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NICE issues Final Appraisal Determination (FAD) recommending Novartis’ novel eye treatment Beovu® (brolucizumab) for wet age-related macular degeneration

NICE issues Final Appraisal Determination (FAD) recommending Novartis’ novel eye treatment Beovu® (brolucizumab) for wet age-related macular degeneration

• Beovu® (brolucizumab) can improve sight and slow down the deterioration caused by wet AMD, a condition developed by nearly 40,000 people in the UK each year1,2

• Eye injections are a source of fear for people living with wet AMD, with nearly 55% regularly feeling anxious before treatment3

• Brolucizumab could help minimise treatment burden, with more than 50% of patients maintained on 12-weekly dosing intervals immediately after the loading phase to week 482

London, UK, 16 December, 2020 — Novartis today announced that the National Institute for Health and Care Excellence (NICE) has issued a Final Appraisal Determination (FAD), the final draft guidance recommending Beovu® (brolucizumab) for use on the NHS for the treatment of neovascular (wet) age-related macular degeneration (AMD) in adults.

Sight loss has a significant financial impact, costing the UK economy a staggering £25.2 billion a year, due to the costs of informal care by family and friends, productivity losses, and quality of life impacts4. Macular disease, including wet AMD, is the biggest cause of sight loss in the UK5 with up to 40,000 people developing wet AMD every year1. It is a long-term, degenerative disease that can cause changes in vision, often experienced as gaps or dark spots in the centre of a person’s sight6.

NICE’s FAD recommendation was based on findings from the Phase III HAWK and HARRIER clinical trials, in which brolucizumab met the primary endpoint, demonstrating gains in best-corrected visual acuity (BCVA) from baseline that were non-inferior to aflibercept at week 482,7. Approximately 30% of patients treated with brolucizumab gained at least 15 letters at week 482,7. Vision gain was seen as early as four weeks into the trial and sustained over the remainder of the trial2,7.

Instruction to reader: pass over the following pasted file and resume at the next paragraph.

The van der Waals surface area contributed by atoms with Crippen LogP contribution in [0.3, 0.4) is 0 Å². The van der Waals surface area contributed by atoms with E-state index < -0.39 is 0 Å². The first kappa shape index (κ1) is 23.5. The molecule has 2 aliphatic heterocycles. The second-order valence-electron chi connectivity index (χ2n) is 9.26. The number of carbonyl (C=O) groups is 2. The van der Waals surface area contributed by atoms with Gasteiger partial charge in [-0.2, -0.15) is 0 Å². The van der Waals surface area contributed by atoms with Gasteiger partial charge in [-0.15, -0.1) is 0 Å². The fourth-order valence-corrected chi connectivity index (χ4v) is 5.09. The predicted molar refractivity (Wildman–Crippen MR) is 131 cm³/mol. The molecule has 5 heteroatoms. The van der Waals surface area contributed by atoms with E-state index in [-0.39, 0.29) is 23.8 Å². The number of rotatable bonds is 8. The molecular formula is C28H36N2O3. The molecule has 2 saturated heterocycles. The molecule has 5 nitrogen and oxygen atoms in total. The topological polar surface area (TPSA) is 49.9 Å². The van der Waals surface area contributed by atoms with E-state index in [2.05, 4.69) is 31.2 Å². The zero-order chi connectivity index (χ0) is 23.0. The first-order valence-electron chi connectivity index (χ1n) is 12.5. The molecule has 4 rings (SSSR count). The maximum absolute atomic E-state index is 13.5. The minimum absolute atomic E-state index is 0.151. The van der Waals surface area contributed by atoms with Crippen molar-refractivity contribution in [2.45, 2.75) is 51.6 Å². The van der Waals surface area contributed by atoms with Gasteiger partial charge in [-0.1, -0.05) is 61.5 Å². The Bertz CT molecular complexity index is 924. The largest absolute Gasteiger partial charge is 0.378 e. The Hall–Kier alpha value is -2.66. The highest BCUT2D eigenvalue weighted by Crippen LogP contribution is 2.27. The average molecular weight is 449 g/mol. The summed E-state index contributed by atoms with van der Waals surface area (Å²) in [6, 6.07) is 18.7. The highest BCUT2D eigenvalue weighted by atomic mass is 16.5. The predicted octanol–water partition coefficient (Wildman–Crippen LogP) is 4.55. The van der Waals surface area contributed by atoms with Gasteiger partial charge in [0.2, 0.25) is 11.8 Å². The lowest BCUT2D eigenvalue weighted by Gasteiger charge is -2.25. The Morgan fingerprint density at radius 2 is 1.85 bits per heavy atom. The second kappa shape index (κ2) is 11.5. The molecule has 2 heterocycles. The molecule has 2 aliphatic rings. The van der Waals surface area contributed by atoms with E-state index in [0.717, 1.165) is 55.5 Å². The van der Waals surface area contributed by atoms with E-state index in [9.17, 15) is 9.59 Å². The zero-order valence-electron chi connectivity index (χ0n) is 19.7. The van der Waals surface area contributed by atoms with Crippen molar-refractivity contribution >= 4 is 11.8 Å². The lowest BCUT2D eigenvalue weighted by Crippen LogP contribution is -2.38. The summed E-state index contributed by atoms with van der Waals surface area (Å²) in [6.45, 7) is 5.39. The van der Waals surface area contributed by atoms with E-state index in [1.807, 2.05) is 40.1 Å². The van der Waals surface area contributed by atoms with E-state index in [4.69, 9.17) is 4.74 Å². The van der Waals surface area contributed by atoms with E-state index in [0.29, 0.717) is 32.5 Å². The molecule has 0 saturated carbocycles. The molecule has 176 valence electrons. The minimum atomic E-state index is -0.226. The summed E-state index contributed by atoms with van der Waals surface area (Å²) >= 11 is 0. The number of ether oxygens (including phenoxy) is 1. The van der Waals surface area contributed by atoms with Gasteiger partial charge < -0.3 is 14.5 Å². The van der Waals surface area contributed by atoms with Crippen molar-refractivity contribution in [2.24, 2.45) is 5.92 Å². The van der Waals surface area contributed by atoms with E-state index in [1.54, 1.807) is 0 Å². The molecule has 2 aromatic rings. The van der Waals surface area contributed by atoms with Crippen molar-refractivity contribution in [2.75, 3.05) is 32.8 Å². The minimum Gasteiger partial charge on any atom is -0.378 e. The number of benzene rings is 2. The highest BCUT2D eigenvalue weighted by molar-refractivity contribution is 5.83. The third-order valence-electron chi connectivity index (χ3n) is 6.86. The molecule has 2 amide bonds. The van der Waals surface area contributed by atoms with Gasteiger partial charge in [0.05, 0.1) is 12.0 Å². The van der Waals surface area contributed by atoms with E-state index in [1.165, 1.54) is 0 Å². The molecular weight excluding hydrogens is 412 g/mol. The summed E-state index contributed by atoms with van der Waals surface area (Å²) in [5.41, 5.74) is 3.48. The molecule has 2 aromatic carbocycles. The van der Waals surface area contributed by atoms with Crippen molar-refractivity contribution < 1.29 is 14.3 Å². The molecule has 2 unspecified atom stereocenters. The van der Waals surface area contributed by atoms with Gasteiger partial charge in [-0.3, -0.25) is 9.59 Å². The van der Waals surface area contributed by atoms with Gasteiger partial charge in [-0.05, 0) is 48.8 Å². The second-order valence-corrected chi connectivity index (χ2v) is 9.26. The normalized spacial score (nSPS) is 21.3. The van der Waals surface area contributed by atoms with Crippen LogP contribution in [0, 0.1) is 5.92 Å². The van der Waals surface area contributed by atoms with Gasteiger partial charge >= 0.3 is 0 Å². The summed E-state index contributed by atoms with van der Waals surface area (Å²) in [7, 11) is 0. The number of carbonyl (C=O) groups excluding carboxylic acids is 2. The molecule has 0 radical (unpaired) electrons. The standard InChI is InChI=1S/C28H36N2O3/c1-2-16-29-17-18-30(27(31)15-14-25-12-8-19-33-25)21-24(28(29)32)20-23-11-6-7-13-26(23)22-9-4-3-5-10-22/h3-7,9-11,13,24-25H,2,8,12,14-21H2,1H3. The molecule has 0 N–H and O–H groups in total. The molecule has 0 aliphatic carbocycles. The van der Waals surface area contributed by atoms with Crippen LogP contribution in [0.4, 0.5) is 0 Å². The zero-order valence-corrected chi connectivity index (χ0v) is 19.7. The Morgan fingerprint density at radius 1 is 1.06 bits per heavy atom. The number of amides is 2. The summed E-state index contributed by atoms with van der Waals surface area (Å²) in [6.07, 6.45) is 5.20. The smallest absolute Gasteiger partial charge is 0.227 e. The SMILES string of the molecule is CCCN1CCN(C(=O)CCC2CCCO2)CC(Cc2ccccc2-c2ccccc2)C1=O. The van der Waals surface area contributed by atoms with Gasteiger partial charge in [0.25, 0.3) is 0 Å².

Results from HAWK and HARRIER also showed that more than 50% of patients on brolucizumab were maintained on a 12-weekly dosing interval (56% in HAWK and 51% in HARRIER) immediately after the loading phase through year one2,7.

“Eye injections are a source of fear and anxiety for people with wet AMD and in these exceptional times, they are more anxious than ever about hospital visits,” said Cathy Yelf, Chief Executive of the Macular Society. “We are delighted that a new treatment option, which has the potential to maintain vision and help minimise the number of hospital visits for people living with this devastating condition, is now available in England and Wales.”

In wet AMD, faulty blood vessels leak fluid and blood in the back of the eye, which can permanently scar the macula8,9. If this fluid is left untreated, central vision will gradually get worse9. Brolucizumab works by suppressing the growth of these abnormal blood vessels, reducing the potential for fluid and blood leaking into the retina2.

“Wet AMD can progress rapidly and cause significant visual loss in as little as 3 months. Wet AMD can be managed with effective, consistent treatment and regular monitoring of fluid in the back of the eye,” said Mr Robin Hamilton, Consultant Ophthalmic Surgeon at Moorfields Eye Hospital and UK Chief Investigator for the HARRIER study. “Results from HAWK and HARRIER clinical studies showed that brolucizumab offers greater retinal fluid resolution versus the comparator. Today’s recommendation offers patients access to a treatment option that has the potential to minimise the treatment burden and hospital visits, while improving their vision and slowing down the progression of their wet AMD. This should give them more time to do the things that matter most to them.”

In fluid-related secondary clinical endpoints, significantly fewer brolucizumab-treated patients had intra-retinal and/or sub-retinal fluid (IRF/SRF) compared to aflibercept at week 48 (31% for brolucizumab 6 mg vs. 45% for aflibercept in HAWK [P<0.001]; 26% vs. 44%, respectively, in HARRIER) [P<0.001]2. Presence of IRF and SRF may disrupt the normal retinal structure and cause damage to the macula2.

Additionally, brolucizumab showed significantly greater reductions in central subfield thickness compared with aflibercept at week 16 and at week 48. In both trials, 30% fewer patients had signs of disease activity with brolucizumab versus aflibercept as early as week 16 (24% for brolucizumab 6mg vs. 35% for aflibercept in HAWK [P=0.001]; 23% vs. 32%, respectively, in HARRIER) [P=0.002]2. Brolucizumab exhibited an overall well tolerated safety profile in treated patients2.

“Today’s positive NICE recommendation represents an important advancement for people in England and Wales living with wet AMD. This decision not only means people with wet AMD have access to a treatment option that has the potential to maintain their vision, but also offers to minimise treatment burden and hospital visits,” said Chinmay Bhatt, Managing Director UK, Ireland & Nordics for Novartis Pharmaceuticals. “This is more vital than ever to help relieve pressure on healthcare systems. We are working closely with the NHS to ensure eligible patients can start benefiting from brolucizumab as soon as possible.”

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Last Updated: 18-Dec-2020